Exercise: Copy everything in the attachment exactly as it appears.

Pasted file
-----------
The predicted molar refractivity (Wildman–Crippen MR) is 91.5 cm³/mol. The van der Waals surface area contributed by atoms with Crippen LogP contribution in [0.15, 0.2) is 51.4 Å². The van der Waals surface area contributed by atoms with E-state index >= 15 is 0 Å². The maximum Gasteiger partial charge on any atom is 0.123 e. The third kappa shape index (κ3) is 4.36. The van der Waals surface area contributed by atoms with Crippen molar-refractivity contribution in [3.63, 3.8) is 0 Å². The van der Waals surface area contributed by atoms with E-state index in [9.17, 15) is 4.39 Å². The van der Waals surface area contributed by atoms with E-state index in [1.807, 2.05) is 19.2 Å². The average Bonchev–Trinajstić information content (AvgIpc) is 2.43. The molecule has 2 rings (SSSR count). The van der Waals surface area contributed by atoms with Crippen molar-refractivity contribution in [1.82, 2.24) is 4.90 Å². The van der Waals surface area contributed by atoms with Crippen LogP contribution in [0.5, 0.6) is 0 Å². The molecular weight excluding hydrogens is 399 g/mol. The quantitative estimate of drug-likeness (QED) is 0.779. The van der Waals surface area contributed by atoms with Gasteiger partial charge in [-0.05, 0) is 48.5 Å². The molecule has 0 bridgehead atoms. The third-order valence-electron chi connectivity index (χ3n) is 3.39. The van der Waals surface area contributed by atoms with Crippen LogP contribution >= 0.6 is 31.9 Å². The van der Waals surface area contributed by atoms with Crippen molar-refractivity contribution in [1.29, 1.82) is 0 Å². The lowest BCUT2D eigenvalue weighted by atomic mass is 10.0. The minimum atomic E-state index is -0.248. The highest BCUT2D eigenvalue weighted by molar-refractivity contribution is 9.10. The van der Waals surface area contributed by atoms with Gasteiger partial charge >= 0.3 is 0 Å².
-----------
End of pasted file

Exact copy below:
The predicted molar refractivity (Wildman–Crippen MR) is 91.5 cm³/mol. The van der Waals surface area contributed by atoms with Crippen LogP contribution in [0.15, 0.2) is 51.4 Å². The van der Waals surface area contributed by atoms with E-state index >= 15 is 0 Å². The maximum Gasteiger partial charge on any atom is 0.123 e. The third kappa shape index (κ3) is 4.36. The van der Waals surface area contributed by atoms with Crippen molar-refractivity contribution in [3.63, 3.8) is 0 Å². The van der Waals surface area contributed by atoms with E-state index in [9.17, 15) is 4.39 Å². The van der Waals surface area contributed by atoms with E-state index in [1.807, 2.05) is 19.2 Å². The average Bonchev–Trinajstić information content (AvgIpc) is 2.43. The molecule has 2 rings (SSSR count). The van der Waals surface area contributed by atoms with Crippen molar-refractivity contribution in [1.82, 2.24) is 4.90 Å². The van der Waals surface area contributed by atoms with Crippen LogP contribution in [0.5, 0.6) is 0 Å². The molecular weight excluding hydrogens is 399 g/mol. The quantitative estimate of drug-likeness (QED) is 0.779. The van der Waals surface area contributed by atoms with Gasteiger partial charge in [-0.05, 0) is 48.5 Å². The molecule has 0 bridgehead atoms. The third-order valence-electron chi connectivity index (χ3n) is 3.39. The van der Waals surface area contributed by atoms with Crippen LogP contribution >= 0.6 is 31.9 Å². The van der Waals surface area contributed by atoms with Crippen molar-refractivity contribution in [1.29, 1.82) is 0 Å². The lowest BCUT2D eigenvalue weighted by atomic mass is 10.0. The minimum atomic E-state index is -0.248. The highest BCUT2D eigenvalue weighted by molar-refractivity contribution is 9.10. The van der Waals surface area contributed by atoms with Gasteiger partial charge >= 0.3 is 0 Å².